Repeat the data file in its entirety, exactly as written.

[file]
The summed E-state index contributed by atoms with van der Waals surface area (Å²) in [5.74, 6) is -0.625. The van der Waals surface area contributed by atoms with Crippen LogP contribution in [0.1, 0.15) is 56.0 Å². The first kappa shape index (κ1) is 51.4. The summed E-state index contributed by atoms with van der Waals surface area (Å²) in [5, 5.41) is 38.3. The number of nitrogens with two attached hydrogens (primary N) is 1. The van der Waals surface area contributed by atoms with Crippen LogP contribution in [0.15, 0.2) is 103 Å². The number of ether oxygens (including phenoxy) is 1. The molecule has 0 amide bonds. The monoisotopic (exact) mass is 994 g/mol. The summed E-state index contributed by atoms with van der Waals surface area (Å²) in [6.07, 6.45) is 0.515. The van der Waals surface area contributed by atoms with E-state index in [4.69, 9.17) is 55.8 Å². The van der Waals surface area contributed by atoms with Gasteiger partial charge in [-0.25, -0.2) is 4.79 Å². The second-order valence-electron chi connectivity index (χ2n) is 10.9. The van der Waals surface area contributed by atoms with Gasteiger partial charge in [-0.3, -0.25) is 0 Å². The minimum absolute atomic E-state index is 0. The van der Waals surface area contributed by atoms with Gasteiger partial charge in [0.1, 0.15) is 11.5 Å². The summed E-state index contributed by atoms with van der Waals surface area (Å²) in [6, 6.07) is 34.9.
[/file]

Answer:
The summed E-state index contributed by atoms with van der Waals surface area (Å²) in [5.74, 6) is -0.625. The van der Waals surface area contributed by atoms with Crippen LogP contribution in [0.1, 0.15) is 56.0 Å². The first kappa shape index (κ1) is 51.4. The summed E-state index contributed by atoms with van der Waals surface area (Å²) in [5, 5.41) is 38.3. The number of nitrogens with two attached hydrogens (primary N) is 1. The van der Waals surface area contributed by atoms with Crippen LogP contribution in [0.15, 0.2) is 103 Å². The number of ether oxygens (including phenoxy) is 1. The molecule has 0 amide bonds. The monoisotopic (exact) mass is 994 g/mol. The summed E-state index contributed by atoms with van der Waals surface area (Å²) in [6.07, 6.45) is 0.515. The van der Waals surface area contributed by atoms with E-state index in [4.69, 9.17) is 55.8 Å². The van der Waals surface area contributed by atoms with Gasteiger partial charge in [-0.25, -0.2) is 4.79 Å². The second-order valence-electron chi connectivity index (χ2n) is 10.9. The van der Waals surface area contributed by atoms with Gasteiger partial charge in [-0.3, -0.25) is 0 Å². The minimum absolute atomic E-state index is 0. The van der Waals surface area contributed by atoms with Gasteiger partial charge in [0.1, 0.15) is 11.5 Å². The summed E-state index contributed by atoms with van der Waals surface area (Å²) in [6, 6.07) is 34.9.